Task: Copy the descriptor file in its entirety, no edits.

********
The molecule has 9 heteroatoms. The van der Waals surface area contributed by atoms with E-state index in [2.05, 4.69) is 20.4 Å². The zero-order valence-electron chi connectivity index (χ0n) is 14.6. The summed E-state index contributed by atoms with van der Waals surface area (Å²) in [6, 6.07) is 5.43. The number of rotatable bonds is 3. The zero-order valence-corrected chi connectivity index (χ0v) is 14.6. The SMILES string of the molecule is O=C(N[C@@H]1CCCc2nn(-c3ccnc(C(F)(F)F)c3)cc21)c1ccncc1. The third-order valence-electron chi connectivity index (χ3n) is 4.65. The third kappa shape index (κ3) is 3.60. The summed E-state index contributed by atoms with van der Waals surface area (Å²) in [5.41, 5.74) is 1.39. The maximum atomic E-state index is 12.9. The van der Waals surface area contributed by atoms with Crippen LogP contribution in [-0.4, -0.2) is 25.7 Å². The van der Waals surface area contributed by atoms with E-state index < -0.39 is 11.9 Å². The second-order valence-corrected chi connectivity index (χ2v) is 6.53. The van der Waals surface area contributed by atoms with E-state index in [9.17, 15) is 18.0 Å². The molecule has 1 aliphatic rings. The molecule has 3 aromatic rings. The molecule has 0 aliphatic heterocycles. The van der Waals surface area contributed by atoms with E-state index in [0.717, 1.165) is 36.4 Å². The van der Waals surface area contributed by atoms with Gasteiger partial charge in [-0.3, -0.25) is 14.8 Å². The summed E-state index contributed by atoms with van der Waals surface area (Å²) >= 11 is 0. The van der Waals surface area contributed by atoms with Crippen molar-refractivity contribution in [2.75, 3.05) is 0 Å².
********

The molecule has 9 heteroatoms. The van der Waals surface area contributed by atoms with E-state index in [2.05, 4.69) is 20.4 Å². The zero-order valence-electron chi connectivity index (χ0n) is 14.6. The summed E-state index contributed by atoms with van der Waals surface area (Å²) in [6, 6.07) is 5.43. The number of rotatable bonds is 3. The zero-order valence-corrected chi connectivity index (χ0v) is 14.6. The SMILES string of the molecule is O=C(N[C@@H]1CCCc2nn(-c3ccnc(C(F)(F)F)c3)cc21)c1ccncc1. The third-order valence-electron chi connectivity index (χ3n) is 4.65. The third kappa shape index (κ3) is 3.60. The summed E-state index contributed by atoms with van der Waals surface area (Å²) in [5.41, 5.74) is 1.39. The maximum atomic E-state index is 12.9. The van der Waals surface area contributed by atoms with Crippen LogP contribution in [-0.4, -0.2) is 25.7 Å². The van der Waals surface area contributed by atoms with E-state index < -0.39 is 11.9 Å². The second-order valence-corrected chi connectivity index (χ2v) is 6.53. The van der Waals surface area contributed by atoms with E-state index in [9.17, 15) is 18.0 Å². The molecule has 1 aliphatic rings. The molecule has 3 aromatic rings. The molecule has 0 aliphatic heterocycles. The van der Waals surface area contributed by atoms with E-state index in [0.717, 1.165) is 36.4 Å². The van der Waals surface area contributed by atoms with Gasteiger partial charge in [-0.3, -0.25) is 14.8 Å². The summed E-state index contributed by atoms with van der Waals surface area (Å²) >= 11 is 0. The van der Waals surface area contributed by atoms with Crippen molar-refractivity contribution in [2.75, 3.05) is 0 Å².